For the last few years, Congress waits to the very last minute to extend a few important tax laws. This year is different. Under the proposed deal, these laws will become permanent. For more information about the provisions, click here.
Oil is once again making headlines – OPEC can’t agree on pricing, which has led to oil hitting record lows. It seems that every major oil producing country is battling for market share and willing to keep prices as low as they can so they can keep their current customers. The UK’s Telegraph has a unique take on what all of this means
One topic not addressed in the article is the multiplier effect that occurs when US consumers save a dollar at the pump. Instead of saving it, they spend it. The money that once went to OPEC countries to pay for oil is staying in the US. That family that saved $500 over the year as a result of lower gas prices, may have used those extra dollars to hire a painter to paint a room in their house. That painter then turned around and bought something for himself and the multiplier effect continues. According to PIMCO, that dollar saved at the pump will be exchanged about 9 times before it is eventually winds up in a savings account! So, low oil prices may be helping the economy.
When I walk around New York City, I can’t help but wonder how much energy it must take to keep the lights on in the whole city. Here is a great illustration great illustration that shows you how much energy (renewable and nonrenewable) it would take to power NYC. It helps to put wind farms and hydro in perspective with coal and oil.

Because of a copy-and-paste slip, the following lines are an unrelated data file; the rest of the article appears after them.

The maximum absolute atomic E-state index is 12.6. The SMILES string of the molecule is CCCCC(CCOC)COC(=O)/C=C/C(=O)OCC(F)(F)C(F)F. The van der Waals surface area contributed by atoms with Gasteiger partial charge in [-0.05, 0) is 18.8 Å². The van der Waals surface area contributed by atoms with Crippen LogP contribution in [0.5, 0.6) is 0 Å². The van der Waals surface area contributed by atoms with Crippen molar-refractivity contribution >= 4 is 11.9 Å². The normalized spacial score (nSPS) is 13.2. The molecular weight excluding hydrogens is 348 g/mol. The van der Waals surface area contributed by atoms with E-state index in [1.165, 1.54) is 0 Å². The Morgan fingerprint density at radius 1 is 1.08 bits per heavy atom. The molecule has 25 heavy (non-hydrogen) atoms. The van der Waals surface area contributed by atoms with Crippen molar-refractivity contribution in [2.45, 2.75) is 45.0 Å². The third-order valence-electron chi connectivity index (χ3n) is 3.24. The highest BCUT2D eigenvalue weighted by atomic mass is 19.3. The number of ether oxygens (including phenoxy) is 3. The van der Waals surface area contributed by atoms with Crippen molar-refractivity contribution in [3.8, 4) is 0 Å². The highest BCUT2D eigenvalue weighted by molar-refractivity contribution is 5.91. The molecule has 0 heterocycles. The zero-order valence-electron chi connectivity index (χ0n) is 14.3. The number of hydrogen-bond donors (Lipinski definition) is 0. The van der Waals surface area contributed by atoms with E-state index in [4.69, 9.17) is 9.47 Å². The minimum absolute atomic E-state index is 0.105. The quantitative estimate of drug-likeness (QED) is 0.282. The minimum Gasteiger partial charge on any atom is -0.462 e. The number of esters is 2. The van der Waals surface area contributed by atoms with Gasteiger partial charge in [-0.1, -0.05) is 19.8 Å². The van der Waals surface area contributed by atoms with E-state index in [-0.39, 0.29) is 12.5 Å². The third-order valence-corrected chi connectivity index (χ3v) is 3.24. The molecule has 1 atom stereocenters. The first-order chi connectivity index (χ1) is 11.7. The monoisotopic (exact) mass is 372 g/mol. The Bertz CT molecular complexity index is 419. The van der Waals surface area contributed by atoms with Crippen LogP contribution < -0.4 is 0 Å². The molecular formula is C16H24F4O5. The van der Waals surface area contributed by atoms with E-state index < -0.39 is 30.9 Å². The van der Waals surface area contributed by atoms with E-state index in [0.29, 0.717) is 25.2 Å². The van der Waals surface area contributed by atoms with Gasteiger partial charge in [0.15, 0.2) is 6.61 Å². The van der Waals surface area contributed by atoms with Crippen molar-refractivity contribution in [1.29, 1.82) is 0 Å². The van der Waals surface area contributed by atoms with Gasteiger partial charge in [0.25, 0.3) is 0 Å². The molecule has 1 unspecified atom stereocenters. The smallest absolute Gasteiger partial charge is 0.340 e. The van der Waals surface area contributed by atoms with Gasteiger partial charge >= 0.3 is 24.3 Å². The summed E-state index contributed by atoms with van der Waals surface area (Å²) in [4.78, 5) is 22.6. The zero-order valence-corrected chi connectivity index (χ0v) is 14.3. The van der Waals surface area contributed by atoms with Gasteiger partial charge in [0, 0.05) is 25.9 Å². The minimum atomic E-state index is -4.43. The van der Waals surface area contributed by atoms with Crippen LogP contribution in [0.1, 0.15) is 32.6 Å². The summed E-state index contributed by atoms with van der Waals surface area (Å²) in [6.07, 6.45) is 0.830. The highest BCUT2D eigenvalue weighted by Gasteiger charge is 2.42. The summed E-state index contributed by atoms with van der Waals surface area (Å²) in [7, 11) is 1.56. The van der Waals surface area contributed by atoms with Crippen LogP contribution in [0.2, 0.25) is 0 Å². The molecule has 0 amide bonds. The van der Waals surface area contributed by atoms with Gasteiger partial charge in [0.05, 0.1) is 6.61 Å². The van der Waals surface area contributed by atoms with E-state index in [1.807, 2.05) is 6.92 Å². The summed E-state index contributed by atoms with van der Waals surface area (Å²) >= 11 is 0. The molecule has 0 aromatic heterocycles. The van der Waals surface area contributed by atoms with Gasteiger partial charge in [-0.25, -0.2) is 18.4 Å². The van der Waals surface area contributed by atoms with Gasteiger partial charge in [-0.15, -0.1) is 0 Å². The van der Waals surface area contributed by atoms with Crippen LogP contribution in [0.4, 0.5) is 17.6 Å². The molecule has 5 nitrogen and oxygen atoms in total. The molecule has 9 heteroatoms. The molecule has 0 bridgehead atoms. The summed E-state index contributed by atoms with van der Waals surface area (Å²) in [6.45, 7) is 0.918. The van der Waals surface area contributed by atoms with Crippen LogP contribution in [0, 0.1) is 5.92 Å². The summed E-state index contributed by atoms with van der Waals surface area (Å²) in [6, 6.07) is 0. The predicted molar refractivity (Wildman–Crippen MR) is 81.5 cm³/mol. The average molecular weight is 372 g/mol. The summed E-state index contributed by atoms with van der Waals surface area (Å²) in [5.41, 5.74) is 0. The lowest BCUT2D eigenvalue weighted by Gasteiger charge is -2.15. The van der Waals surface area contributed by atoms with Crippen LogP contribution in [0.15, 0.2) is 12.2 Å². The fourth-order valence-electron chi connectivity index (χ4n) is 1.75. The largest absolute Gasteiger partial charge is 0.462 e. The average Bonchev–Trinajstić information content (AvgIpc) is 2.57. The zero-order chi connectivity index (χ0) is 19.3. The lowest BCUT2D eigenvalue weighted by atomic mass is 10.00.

About 10 years ago, coal generated about 50% of the country’s electricity. Now it is down to 34%! This is due in a large part to natural gas and renewable energy sources. Here is a great animated graphic that illustrates the transformation that has occurred over the past 25 years:
Big changes to Social Security usually take years to plan, develop and roll out. But not this time. Congress has suddenly shut down two popular claiming strategies that have been growing in popularity over the last few years. File & suspend and restricted application claiming strategies will disappear in the next 6 months.
I’m not surprised that these strategies have been cancelled. They exploited a loophole in Social Security and in some cases allowed retirees to collect more than the social security system could handle. What’s most surprising is how quickly these changes will occur. See the chart below to see how it affects you.
Where are we headed next year? How will the US stock market do? China? Oil? Interest Rates?
Over the next 60 days, my email will be flooded with hundreds of market outlooks for 2016. Some are pretty technical, or have some sort of sales angle, or they have some odd viewpoint that doesn’t make much sense.
Every once in a while, I find one that is really clear and concise – such as the following outlook by Peter Coy of Bloomberg
He sums it up well: 2016 will be “OK-ish”
With the recent roller-coaster-like activity we’ve seen in the market, I thought this article would be well worth sharing: 7 Ways Your Brain Makes You A Terrible Investor
During these last few weeks and months, we’ve advised most clients to stick with their current strategy and to avoid the thoughts discussed in the article.